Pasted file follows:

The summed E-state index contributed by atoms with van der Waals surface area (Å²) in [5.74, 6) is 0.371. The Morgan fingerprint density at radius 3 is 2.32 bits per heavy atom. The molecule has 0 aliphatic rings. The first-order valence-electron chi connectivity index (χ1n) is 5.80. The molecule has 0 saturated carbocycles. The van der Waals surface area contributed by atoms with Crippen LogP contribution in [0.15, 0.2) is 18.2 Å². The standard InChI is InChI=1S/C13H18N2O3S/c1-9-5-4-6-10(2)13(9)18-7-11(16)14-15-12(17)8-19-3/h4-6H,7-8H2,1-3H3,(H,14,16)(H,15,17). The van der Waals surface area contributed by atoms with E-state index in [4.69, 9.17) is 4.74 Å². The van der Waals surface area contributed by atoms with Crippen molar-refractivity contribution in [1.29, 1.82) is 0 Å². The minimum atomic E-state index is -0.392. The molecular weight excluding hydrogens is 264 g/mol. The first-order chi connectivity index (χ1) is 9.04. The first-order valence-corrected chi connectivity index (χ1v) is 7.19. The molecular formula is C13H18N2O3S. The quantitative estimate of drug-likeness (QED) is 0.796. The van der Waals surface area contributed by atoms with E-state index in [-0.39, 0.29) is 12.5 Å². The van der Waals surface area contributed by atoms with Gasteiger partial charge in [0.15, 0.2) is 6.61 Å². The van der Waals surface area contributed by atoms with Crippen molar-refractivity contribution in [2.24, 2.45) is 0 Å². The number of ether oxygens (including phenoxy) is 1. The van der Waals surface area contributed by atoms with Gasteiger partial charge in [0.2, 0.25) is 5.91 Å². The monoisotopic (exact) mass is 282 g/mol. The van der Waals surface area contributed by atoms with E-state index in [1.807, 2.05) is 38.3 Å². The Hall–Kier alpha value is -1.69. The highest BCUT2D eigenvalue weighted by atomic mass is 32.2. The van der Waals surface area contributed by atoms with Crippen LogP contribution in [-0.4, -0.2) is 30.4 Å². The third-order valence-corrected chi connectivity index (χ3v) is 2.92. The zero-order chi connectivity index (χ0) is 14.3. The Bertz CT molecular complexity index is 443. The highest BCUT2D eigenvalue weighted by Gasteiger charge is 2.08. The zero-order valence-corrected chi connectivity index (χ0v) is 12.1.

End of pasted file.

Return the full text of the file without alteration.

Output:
The summed E-state index contributed by atoms with van der Waals surface area (Å²) in [5.74, 6) is 0.371. The Morgan fingerprint density at radius 3 is 2.32 bits per heavy atom. The molecule has 0 aliphatic rings. The first-order valence-electron chi connectivity index (χ1n) is 5.80. The molecule has 0 saturated carbocycles. The van der Waals surface area contributed by atoms with Crippen LogP contribution in [0.15, 0.2) is 18.2 Å². The standard InChI is InChI=1S/C13H18N2O3S/c1-9-5-4-6-10(2)13(9)18-7-11(16)14-15-12(17)8-19-3/h4-6H,7-8H2,1-3H3,(H,14,16)(H,15,17). The van der Waals surface area contributed by atoms with E-state index in [4.69, 9.17) is 4.74 Å². The van der Waals surface area contributed by atoms with Crippen molar-refractivity contribution in [1.29, 1.82) is 0 Å². The minimum atomic E-state index is -0.392. The molecular weight excluding hydrogens is 264 g/mol. The first-order chi connectivity index (χ1) is 9.04. The first-order valence-corrected chi connectivity index (χ1v) is 7.19. The molecular formula is C13H18N2O3S. The quantitative estimate of drug-likeness (QED) is 0.796. The van der Waals surface area contributed by atoms with E-state index in [-0.39, 0.29) is 12.5 Å². The van der Waals surface area contributed by atoms with Gasteiger partial charge in [0.15, 0.2) is 6.61 Å². The van der Waals surface area contributed by atoms with Crippen molar-refractivity contribution in [2.24, 2.45) is 0 Å². The number of ether oxygens (including phenoxy) is 1. The van der Waals surface area contributed by atoms with Gasteiger partial charge in [0.2, 0.25) is 5.91 Å². The monoisotopic (exact) mass is 282 g/mol. The van der Waals surface area contributed by atoms with E-state index in [1.807, 2.05) is 38.3 Å². The Hall–Kier alpha value is -1.69. The highest BCUT2D eigenvalue weighted by atomic mass is 32.2. The van der Waals surface area contributed by atoms with Crippen LogP contribution in [-0.4, -0.2) is 30.4 Å². The third-order valence-corrected chi connectivity index (χ3v) is 2.92. The zero-order chi connectivity index (χ0) is 14.3. The Bertz CT molecular complexity index is 443. The highest BCUT2D eigenvalue weighted by Gasteiger charge is 2.08. The zero-order valence-corrected chi connectivity index (χ0v) is 12.1.